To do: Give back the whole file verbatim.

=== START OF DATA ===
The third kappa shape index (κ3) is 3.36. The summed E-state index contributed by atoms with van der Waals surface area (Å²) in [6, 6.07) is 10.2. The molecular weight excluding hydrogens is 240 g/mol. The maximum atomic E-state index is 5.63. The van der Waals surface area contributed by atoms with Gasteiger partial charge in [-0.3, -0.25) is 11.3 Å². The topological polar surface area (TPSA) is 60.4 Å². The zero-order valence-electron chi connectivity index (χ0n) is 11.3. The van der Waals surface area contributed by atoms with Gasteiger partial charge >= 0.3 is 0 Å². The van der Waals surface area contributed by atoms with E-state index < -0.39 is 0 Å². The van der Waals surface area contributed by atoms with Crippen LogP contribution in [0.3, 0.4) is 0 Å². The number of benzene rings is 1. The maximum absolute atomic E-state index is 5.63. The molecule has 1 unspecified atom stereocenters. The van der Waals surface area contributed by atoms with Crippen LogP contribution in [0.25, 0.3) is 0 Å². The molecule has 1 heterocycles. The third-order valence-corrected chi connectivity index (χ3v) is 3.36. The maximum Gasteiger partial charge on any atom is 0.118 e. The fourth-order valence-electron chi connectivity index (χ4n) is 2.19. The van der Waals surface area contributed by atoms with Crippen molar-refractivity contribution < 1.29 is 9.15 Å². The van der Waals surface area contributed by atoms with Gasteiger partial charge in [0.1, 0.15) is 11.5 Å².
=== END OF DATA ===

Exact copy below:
The third kappa shape index (κ3) is 3.36. The summed E-state index contributed by atoms with van der Waals surface area (Å²) in [6, 6.07) is 10.2. The molecular weight excluding hydrogens is 240 g/mol. The maximum atomic E-state index is 5.63. The van der Waals surface area contributed by atoms with Gasteiger partial charge in [-0.3, -0.25) is 11.3 Å². The topological polar surface area (TPSA) is 60.4 Å². The zero-order valence-electron chi connectivity index (χ0n) is 11.3. The van der Waals surface area contributed by atoms with Gasteiger partial charge >= 0.3 is 0 Å². The van der Waals surface area contributed by atoms with E-state index < -0.39 is 0 Å². The van der Waals surface area contributed by atoms with Crippen LogP contribution in [0.3, 0.4) is 0 Å². The number of benzene rings is 1. The maximum absolute atomic E-state index is 5.63. The molecule has 1 unspecified atom stereocenters. The van der Waals surface area contributed by atoms with Crippen LogP contribution in [0.25, 0.3) is 0 Å². The molecule has 1 heterocycles. The third-order valence-corrected chi connectivity index (χ3v) is 3.36. The maximum Gasteiger partial charge on any atom is 0.118 e. The fourth-order valence-electron chi connectivity index (χ4n) is 2.19. The van der Waals surface area contributed by atoms with Crippen molar-refractivity contribution < 1.29 is 9.15 Å². The van der Waals surface area contributed by atoms with Gasteiger partial charge in [0.1, 0.15) is 11.5 Å².